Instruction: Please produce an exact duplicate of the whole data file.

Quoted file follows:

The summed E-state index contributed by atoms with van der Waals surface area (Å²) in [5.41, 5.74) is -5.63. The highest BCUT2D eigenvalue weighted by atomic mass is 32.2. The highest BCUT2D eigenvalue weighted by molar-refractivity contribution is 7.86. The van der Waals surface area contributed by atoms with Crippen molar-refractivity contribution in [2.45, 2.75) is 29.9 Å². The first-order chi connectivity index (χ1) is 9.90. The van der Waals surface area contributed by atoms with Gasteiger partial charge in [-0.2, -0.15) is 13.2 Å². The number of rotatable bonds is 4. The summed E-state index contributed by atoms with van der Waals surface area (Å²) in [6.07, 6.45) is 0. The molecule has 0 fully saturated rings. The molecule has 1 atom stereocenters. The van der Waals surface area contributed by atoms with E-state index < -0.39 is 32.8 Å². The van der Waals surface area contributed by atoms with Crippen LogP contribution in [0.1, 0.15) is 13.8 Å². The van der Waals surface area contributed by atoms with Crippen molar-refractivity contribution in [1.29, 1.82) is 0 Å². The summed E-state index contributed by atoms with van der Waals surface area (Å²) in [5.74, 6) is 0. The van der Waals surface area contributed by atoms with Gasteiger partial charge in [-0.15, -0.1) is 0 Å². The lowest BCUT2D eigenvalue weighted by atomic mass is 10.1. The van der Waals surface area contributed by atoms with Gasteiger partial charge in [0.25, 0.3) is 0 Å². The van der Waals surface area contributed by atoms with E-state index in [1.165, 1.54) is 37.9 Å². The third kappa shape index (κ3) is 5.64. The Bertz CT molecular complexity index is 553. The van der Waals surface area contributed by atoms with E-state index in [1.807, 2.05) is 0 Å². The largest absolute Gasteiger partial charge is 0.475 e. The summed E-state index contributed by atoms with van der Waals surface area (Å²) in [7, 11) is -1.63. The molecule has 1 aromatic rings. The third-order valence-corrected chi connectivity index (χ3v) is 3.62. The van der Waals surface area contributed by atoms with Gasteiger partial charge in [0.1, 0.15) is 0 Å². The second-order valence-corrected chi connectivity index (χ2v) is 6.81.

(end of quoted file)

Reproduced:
The summed E-state index contributed by atoms with van der Waals surface area (Å²) in [5.41, 5.74) is -5.63. The highest BCUT2D eigenvalue weighted by atomic mass is 32.2. The highest BCUT2D eigenvalue weighted by molar-refractivity contribution is 7.86. The van der Waals surface area contributed by atoms with Crippen molar-refractivity contribution in [2.45, 2.75) is 29.9 Å². The first-order chi connectivity index (χ1) is 9.90. The van der Waals surface area contributed by atoms with Gasteiger partial charge in [-0.2, -0.15) is 13.2 Å². The number of rotatable bonds is 4. The summed E-state index contributed by atoms with van der Waals surface area (Å²) in [6.07, 6.45) is 0. The molecule has 0 fully saturated rings. The molecule has 1 atom stereocenters. The van der Waals surface area contributed by atoms with E-state index < -0.39 is 32.8 Å². The van der Waals surface area contributed by atoms with Crippen LogP contribution in [0.1, 0.15) is 13.8 Å². The van der Waals surface area contributed by atoms with Crippen molar-refractivity contribution in [1.29, 1.82) is 0 Å². The summed E-state index contributed by atoms with van der Waals surface area (Å²) in [5.74, 6) is 0. The van der Waals surface area contributed by atoms with Gasteiger partial charge in [-0.15, -0.1) is 0 Å². The lowest BCUT2D eigenvalue weighted by atomic mass is 10.1. The van der Waals surface area contributed by atoms with Gasteiger partial charge in [0.25, 0.3) is 0 Å². The van der Waals surface area contributed by atoms with E-state index in [1.165, 1.54) is 37.9 Å². The third kappa shape index (κ3) is 5.64. The Bertz CT molecular complexity index is 553. The van der Waals surface area contributed by atoms with E-state index in [1.807, 2.05) is 0 Å². The largest absolute Gasteiger partial charge is 0.475 e. The summed E-state index contributed by atoms with van der Waals surface area (Å²) in [7, 11) is -1.63. The molecule has 1 aromatic rings. The third-order valence-corrected chi connectivity index (χ3v) is 3.62. The van der Waals surface area contributed by atoms with Gasteiger partial charge in [0.1, 0.15) is 0 Å². The second-order valence-corrected chi connectivity index (χ2v) is 6.81.